It’s the patient’s life at home where these devices become the most beneficial. “There’s enough evidence that these devices are really helpful in changing the lifestyles of people at home,” says Dr. Gopalakrishnan. “They’re able to see much better with these devices, so they’re able to recognize facial expressions of their family and friends, watch television, read newspapers, magazines and use appliances. So, there’s a lot of tasks that they’re able to do with these devices. It’s really changing their lifestyles at home and they’re feeling happy with that.”

The eSight 4 can be connected to the charging cable while the user wears the headset in order to maintain prolonged use without changing the batteries. This feature works well for stationary tasks. (Courtesy eSight).


wEVES on the Market

The market for wEVES continues to grow and advance with new devices and technology releasing every year. Here are some devices to improve the lives of patients with AMD and other low-vision conditions.

eSight 4. ESight 4 is the latest vision enhancement system from eSight, marketed for all-day comfort and use. According to their user guide, this device is equipped with a camera on the front of the headset along with an ambient light sensor, a recording light and a focus sensor. To increase comfort and stability, eSight added a halo band that wraps around the forehead that can be adjusted for size. The right arm of the headset includes a touch pad for user control, a power button and a status indicator to signal whether the device is booting up, ready for use, in sleep mode or if an error occurred. 

According to their website, ESight 4’s display has a system acuity greater than 20/20 on the Snellen chart. Inside the headset are two dual independent high-resolution OLED color screens, which can be repositioned to fixate on the center of the user’s eyes. Additionally, there are two rechargeable lithium-ion batteries that hold approximately three hours of charge each. Only one battery is needed to power eSight, while the other can be charging, then swapped out after three hours of use. 

Patients who are struggling to use the touch pad to control their settings can choose to use the remote control compatible with eSight 4. This remote provides advanced controls allowing the user to raise or dim brightness levels, switch between focusing on objects near and far, as well as zoom magnification. These functions can also be controlled using eSight’s Apple and Android mobile apps.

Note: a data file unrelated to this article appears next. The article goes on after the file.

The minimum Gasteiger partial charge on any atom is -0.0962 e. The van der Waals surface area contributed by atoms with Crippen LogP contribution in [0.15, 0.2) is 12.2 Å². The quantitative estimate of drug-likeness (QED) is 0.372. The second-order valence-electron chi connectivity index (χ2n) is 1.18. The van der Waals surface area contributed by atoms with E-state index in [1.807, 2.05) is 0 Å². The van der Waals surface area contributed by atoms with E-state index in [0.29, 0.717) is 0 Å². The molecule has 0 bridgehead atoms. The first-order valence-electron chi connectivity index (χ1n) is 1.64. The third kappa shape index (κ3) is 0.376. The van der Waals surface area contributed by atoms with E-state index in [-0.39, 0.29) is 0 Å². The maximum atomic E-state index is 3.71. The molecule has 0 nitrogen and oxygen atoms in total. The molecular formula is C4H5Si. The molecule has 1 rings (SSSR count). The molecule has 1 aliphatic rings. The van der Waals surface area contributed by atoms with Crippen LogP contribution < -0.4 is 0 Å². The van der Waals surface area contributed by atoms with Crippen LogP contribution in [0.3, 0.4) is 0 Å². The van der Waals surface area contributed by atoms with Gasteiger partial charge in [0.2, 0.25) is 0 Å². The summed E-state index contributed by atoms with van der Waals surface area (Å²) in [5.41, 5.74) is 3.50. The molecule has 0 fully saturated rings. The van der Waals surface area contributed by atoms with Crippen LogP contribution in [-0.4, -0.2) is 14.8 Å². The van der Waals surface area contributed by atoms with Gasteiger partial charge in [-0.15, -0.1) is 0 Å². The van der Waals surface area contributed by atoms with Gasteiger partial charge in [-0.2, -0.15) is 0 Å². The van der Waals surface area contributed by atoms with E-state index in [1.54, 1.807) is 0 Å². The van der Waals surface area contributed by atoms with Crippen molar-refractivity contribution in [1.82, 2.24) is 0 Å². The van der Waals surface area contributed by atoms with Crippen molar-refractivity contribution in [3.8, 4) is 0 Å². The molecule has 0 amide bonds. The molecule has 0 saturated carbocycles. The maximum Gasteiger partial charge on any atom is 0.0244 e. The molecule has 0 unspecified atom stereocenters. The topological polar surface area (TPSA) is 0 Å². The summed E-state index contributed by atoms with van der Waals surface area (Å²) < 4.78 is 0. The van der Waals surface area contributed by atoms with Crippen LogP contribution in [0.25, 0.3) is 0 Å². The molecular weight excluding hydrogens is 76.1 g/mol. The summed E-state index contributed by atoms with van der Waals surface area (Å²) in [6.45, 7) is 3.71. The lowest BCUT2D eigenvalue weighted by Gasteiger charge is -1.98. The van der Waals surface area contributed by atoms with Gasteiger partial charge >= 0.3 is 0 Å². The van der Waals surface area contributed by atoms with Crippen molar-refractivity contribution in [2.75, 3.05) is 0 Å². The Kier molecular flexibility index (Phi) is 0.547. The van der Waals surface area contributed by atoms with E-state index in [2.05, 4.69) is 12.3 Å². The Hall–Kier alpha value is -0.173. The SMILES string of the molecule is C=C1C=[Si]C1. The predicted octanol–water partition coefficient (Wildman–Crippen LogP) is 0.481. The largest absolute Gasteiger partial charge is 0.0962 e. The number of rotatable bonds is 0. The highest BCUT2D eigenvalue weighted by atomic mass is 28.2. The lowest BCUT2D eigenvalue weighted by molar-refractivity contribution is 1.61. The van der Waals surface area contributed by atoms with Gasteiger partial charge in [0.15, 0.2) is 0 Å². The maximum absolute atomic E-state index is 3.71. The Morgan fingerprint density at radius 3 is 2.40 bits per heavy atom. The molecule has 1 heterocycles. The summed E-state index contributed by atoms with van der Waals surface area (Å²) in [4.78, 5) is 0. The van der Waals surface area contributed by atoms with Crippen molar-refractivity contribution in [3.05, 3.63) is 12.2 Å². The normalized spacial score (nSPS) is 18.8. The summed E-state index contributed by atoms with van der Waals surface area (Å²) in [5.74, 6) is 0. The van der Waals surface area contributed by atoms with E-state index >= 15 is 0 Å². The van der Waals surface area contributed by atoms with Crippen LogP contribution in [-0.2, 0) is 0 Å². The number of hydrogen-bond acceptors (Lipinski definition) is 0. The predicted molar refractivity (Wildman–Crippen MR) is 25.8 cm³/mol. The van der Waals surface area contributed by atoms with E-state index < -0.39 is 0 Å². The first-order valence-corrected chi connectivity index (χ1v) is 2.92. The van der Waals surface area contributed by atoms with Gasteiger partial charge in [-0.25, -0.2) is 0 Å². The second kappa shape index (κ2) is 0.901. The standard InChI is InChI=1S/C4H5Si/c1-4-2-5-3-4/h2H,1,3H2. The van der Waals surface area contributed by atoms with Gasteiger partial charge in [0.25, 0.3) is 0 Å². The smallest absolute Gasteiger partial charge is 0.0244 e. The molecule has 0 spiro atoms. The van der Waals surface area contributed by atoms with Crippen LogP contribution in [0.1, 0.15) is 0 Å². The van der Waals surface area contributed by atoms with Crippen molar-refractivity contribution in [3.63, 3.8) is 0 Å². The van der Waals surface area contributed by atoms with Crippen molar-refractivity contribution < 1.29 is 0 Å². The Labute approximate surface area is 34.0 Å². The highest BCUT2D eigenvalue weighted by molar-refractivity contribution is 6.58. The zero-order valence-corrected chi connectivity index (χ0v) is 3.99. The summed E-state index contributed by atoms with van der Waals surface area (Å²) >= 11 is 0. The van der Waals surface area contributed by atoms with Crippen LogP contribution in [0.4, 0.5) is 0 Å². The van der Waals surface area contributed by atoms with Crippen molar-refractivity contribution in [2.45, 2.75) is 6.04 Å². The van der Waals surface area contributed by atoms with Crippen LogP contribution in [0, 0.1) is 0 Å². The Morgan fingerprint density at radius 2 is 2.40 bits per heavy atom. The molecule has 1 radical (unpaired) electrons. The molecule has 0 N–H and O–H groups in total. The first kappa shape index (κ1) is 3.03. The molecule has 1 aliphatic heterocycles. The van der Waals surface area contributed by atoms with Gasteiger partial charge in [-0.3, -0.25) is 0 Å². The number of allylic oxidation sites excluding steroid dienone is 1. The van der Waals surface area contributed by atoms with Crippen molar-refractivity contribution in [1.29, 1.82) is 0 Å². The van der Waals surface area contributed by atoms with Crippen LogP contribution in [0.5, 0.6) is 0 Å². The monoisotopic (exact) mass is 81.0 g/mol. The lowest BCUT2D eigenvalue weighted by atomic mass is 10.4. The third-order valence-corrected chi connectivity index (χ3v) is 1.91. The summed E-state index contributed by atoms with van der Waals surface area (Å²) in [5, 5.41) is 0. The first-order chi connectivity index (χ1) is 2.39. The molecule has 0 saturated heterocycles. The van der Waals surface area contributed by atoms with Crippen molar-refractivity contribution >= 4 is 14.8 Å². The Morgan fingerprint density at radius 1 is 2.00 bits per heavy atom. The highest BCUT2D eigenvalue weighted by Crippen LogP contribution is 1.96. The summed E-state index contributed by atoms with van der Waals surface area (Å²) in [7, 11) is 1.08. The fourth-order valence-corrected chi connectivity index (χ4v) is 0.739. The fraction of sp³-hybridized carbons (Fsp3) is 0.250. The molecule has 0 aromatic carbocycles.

ESight 4 comes with 256 GB of storage allowing the user to capture and store images within the device. Additionally, there are three built-in speakers for more immersive experiences. This device is also set to work with WiFi, Bluetooth and HDMI inputs in order to project smartphone and television displays onto the screens of the headset. There’s also the option of downloading eCast and eMirror mobile apps as an additional way of projecting smartphone images onto the headset’s display. 

The user guide states that eSight shouldn’t be worn when driving, operating machinery or any other visually demanding activity for which there is an inherent risk of injury or death. When the visor for the headset is fully down over the eyes, then the user is limited to sedentary tasks, like reading, writing and watching television. But when the visor is partially up, the user can still receive benefits from the headset while walking or interacting with friends and family. 

IrisVision Live 2.0. Equipped with Samsung smartphone technology, the IrisVision Live 2.0 comes with a 1440x3120 display and a 50 MP camera, according to their website. The display offers a 70-degree field of view with different viewing modes. One particular mode, RP Mode, is designed for glaucoma and retinitis pigmentosa patients to allow them to regain their peripheral vision by shrinking their field of view. 

According to their user guide, IrisVision Live 2.0 begins in Focus Mode, allowing the user to adjust the focus of the display before using other functions. Users should understand that they’ll need to wear their distance prescription glasses when setting up and using this headset. 

After setup is complete, users have the option of using voice commands to control IrisVision Live 2.0. They can ask the device to take photos, reduce or raise brightness, zoom in and out of images, and enlarge text while reading. Additionally, photos can be stored in the photo gallery on the IrisVision headset.